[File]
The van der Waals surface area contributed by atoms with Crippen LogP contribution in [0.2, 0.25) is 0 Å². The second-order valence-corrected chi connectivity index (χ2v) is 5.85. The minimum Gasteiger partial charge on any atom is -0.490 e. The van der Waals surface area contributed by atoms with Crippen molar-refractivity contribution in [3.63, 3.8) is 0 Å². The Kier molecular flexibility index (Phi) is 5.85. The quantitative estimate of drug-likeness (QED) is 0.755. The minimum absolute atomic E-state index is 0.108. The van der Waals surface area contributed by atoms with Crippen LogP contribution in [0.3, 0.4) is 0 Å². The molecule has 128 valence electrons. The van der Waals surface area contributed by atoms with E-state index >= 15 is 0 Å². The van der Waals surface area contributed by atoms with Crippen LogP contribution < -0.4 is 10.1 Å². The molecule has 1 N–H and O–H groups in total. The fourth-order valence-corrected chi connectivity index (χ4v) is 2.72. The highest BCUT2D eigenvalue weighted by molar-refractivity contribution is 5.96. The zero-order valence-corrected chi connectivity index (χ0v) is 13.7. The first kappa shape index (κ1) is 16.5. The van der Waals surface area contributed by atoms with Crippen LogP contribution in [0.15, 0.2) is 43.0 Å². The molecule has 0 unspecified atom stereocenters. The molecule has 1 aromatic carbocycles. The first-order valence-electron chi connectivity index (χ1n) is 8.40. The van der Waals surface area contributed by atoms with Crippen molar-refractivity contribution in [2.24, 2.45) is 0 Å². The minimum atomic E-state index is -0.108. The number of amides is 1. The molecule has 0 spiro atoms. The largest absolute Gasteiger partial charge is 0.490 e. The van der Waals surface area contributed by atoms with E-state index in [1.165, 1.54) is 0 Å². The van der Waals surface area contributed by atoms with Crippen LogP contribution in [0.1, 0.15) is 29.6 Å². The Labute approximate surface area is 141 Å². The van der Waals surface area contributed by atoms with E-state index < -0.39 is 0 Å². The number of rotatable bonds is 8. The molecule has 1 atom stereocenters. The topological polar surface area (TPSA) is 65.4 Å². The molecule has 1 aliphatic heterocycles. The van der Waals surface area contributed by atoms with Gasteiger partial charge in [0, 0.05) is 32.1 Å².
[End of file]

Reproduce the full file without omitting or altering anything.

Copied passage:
The van der Waals surface area contributed by atoms with Crippen LogP contribution in [0.2, 0.25) is 0 Å². The second-order valence-corrected chi connectivity index (χ2v) is 5.85. The minimum Gasteiger partial charge on any atom is -0.490 e. The van der Waals surface area contributed by atoms with Crippen molar-refractivity contribution in [3.63, 3.8) is 0 Å². The Kier molecular flexibility index (Phi) is 5.85. The quantitative estimate of drug-likeness (QED) is 0.755. The minimum absolute atomic E-state index is 0.108. The van der Waals surface area contributed by atoms with Crippen LogP contribution in [0.3, 0.4) is 0 Å². The molecule has 128 valence electrons. The van der Waals surface area contributed by atoms with E-state index >= 15 is 0 Å². The van der Waals surface area contributed by atoms with Crippen LogP contribution < -0.4 is 10.1 Å². The molecule has 1 N–H and O–H groups in total. The fourth-order valence-corrected chi connectivity index (χ4v) is 2.72. The highest BCUT2D eigenvalue weighted by molar-refractivity contribution is 5.96. The zero-order valence-corrected chi connectivity index (χ0v) is 13.7. The first kappa shape index (κ1) is 16.5. The van der Waals surface area contributed by atoms with Crippen LogP contribution in [0.15, 0.2) is 43.0 Å². The molecule has 0 unspecified atom stereocenters. The molecule has 1 aromatic carbocycles. The first-order valence-electron chi connectivity index (χ1n) is 8.40. The van der Waals surface area contributed by atoms with Crippen molar-refractivity contribution in [2.24, 2.45) is 0 Å². The minimum atomic E-state index is -0.108. The number of amides is 1. The molecule has 0 spiro atoms. The largest absolute Gasteiger partial charge is 0.490 e. The van der Waals surface area contributed by atoms with E-state index in [1.165, 1.54) is 0 Å². The van der Waals surface area contributed by atoms with Crippen LogP contribution in [0.1, 0.15) is 29.6 Å². The Labute approximate surface area is 141 Å². The van der Waals surface area contributed by atoms with E-state index < -0.39 is 0 Å². The number of rotatable bonds is 8. The molecule has 1 atom stereocenters. The topological polar surface area (TPSA) is 65.4 Å². The molecule has 1 aliphatic heterocycles. The van der Waals surface area contributed by atoms with Gasteiger partial charge in [0, 0.05) is 32.1 Å².